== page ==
Climate and National Security with Admiral David Titley

May 1, 2014

Policy Mic:

We need to step up: And top naval commanders, such as retired Navy Rear Adm. David Titley, think it’s important for the military to meet the challenges of global climate change. The former admiral told Slate‘s Eric Holthaus that the military establishment thinks it’s one of the biggest long-term planning issues that needs to be handled.

“Climate change did not cause the Arab spring, but could it have been a contributing factor? I think that seems pretty reasonable,” Titley comments.

“Let me give you a few examples of how [climate change] might play out … [Here’s one:] We basically do nothing on emissions. Sea level keeps rising, three to six feet by the end of the century. Then, you get a series of super-typhoons into Shanghai and millions of people die. Does the population there lose faith in Chinese government? Does China start to fissure? I’d prefer to deal with a rising, dominant China any day.”

Recognize: Titley also has a few choice words for the majority of Americans who aren’t concerned about climate change — which is about 65% of the country — saying they’re being misled by a “libertarian agenda that tried to convince the public the science was uncertain.”

“Where are the free-market, conservative ideas?” he asks. “The science is settled. Instead, we should have a legitimate policy debate between the center-right and the center-left on what to do about climate change. If you’re a conservative — half of America — why would you take yourself out of the debate? C’mon, don’t be stupid. Conservative people want to conserve things. Preserving the climate should be high on that list.”

Below, excerpt from a TED talk by then Chief Oceanographer of the US Navy, Admiral David Titley.

 

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10 Responses to “Climate and National Security with Admiral David Titley”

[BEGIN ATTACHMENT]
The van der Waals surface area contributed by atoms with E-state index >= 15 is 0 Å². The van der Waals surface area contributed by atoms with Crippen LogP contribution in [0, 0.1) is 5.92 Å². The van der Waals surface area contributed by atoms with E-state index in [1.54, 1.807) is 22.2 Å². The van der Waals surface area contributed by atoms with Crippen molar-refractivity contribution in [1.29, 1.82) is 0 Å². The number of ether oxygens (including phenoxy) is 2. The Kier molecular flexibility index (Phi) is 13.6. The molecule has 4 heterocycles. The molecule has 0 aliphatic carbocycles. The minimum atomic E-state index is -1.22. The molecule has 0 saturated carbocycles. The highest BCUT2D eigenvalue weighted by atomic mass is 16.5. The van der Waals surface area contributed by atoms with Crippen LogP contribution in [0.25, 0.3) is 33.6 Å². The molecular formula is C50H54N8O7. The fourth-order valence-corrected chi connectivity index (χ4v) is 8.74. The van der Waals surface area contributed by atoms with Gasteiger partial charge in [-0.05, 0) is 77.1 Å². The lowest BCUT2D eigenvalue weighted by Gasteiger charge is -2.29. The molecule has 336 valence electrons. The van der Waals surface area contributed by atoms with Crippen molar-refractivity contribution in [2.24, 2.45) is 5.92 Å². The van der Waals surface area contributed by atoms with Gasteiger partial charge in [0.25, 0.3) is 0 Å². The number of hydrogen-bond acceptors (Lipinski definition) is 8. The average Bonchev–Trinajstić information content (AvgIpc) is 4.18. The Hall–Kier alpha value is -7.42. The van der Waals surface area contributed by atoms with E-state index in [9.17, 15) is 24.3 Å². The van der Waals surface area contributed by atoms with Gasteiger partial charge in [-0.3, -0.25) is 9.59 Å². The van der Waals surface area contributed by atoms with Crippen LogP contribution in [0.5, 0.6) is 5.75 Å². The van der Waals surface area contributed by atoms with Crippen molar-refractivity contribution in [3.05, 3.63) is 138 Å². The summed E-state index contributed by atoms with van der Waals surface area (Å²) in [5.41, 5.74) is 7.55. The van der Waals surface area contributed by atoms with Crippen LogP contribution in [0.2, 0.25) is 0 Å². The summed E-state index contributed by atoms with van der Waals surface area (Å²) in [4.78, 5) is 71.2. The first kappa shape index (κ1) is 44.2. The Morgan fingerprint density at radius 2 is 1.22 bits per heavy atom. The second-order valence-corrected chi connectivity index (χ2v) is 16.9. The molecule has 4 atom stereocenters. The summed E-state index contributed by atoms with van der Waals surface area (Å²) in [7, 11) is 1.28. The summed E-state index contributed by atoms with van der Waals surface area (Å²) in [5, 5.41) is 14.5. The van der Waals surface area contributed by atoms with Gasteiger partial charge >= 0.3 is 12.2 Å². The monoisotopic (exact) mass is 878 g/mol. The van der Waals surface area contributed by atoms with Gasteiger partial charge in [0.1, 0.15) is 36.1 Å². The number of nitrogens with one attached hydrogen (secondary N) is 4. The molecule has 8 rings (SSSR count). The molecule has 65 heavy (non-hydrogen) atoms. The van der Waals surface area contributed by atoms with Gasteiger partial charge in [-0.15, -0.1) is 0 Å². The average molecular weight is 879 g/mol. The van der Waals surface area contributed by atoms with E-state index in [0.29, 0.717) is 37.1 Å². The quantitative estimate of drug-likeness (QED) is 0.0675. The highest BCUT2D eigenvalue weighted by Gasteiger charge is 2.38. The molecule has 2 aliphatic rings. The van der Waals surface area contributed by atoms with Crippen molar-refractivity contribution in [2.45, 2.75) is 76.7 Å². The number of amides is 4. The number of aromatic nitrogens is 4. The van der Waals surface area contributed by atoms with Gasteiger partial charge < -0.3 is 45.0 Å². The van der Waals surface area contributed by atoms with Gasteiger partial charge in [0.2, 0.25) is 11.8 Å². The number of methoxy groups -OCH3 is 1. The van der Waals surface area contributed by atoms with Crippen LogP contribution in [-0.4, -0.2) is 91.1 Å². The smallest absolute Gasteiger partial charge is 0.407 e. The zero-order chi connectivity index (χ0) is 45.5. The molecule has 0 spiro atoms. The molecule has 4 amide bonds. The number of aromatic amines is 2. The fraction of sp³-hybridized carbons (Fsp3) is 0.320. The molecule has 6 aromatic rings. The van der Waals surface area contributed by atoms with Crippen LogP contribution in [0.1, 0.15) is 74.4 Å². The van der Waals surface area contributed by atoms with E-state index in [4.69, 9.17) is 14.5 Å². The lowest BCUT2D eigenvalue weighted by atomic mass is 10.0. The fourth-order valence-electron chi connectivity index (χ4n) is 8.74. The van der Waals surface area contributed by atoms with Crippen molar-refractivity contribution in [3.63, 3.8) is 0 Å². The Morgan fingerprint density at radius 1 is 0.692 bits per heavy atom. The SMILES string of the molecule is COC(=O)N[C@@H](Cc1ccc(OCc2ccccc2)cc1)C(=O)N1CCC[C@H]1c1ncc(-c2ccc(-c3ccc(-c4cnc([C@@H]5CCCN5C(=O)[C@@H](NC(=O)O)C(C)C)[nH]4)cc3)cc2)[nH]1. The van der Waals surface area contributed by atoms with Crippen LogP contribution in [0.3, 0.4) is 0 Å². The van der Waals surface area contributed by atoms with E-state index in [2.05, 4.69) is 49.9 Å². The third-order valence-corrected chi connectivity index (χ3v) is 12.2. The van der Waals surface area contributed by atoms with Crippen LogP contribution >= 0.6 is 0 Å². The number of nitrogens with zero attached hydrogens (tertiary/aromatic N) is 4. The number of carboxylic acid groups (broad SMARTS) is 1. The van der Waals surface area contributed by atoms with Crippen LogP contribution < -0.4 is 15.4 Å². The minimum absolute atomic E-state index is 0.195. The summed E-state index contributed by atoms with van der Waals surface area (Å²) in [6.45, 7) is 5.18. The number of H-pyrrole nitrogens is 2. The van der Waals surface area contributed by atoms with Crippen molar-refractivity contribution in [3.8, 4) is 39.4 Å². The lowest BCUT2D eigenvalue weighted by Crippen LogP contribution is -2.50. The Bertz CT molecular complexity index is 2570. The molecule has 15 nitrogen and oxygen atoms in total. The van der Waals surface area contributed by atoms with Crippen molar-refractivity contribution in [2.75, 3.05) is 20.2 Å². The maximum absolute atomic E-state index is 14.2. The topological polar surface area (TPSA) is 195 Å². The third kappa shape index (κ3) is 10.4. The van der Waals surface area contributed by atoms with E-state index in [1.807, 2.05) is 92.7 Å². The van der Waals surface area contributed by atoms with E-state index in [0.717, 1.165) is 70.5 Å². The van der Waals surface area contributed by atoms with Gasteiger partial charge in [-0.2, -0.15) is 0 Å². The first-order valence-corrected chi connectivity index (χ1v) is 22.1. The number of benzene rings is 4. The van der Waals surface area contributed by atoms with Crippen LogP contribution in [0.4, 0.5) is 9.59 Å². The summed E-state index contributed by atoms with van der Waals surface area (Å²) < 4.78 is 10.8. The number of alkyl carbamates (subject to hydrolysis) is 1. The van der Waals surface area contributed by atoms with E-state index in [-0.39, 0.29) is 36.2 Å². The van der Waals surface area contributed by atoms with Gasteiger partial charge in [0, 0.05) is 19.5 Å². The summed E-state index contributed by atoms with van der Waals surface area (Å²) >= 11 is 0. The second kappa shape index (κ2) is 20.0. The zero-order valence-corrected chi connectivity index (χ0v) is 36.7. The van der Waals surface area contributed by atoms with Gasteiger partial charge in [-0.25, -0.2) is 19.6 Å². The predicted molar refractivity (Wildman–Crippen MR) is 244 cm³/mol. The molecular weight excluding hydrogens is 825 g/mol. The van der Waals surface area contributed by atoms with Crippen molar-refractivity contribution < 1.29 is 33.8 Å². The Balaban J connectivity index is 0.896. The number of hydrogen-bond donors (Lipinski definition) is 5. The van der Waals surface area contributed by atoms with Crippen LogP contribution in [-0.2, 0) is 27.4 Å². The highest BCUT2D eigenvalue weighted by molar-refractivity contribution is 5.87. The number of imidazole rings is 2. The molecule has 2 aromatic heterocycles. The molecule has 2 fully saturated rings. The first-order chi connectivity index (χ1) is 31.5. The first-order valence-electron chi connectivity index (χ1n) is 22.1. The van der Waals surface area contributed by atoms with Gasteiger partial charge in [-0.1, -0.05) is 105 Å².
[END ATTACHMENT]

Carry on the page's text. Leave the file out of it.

1. Free market works better when we accept the truth of a situation.

    A free market also needs a good government to achieve its highest function. It would not be favoring one niche of a market, but an overall stable market.


    • Free-market theory is based on good (if not perfect) information.

      What we have now is a powerful campaign of DISinformation.

    • rayduray Says:

      Free markets, unfettered of regulation, tend toward chaotic extremes. Any sensible reading of the history of capitalism includes a study of periods of irrational euphoria followed by cataclysmic irrational panics.

      For anyone to believe that markets are stable is the sign of a significantly naive and uneducated mind regurgitating the religious beliefs of the bought-and-paid for economists who infest the Anglo-American system today.

      You’ll do yourself a tremendous favor by applying you mind to reading about how the FRB is today in the business of creating financial bubbles as their only solution toward maintaining the constant growth that is the ideal of the capitalist system.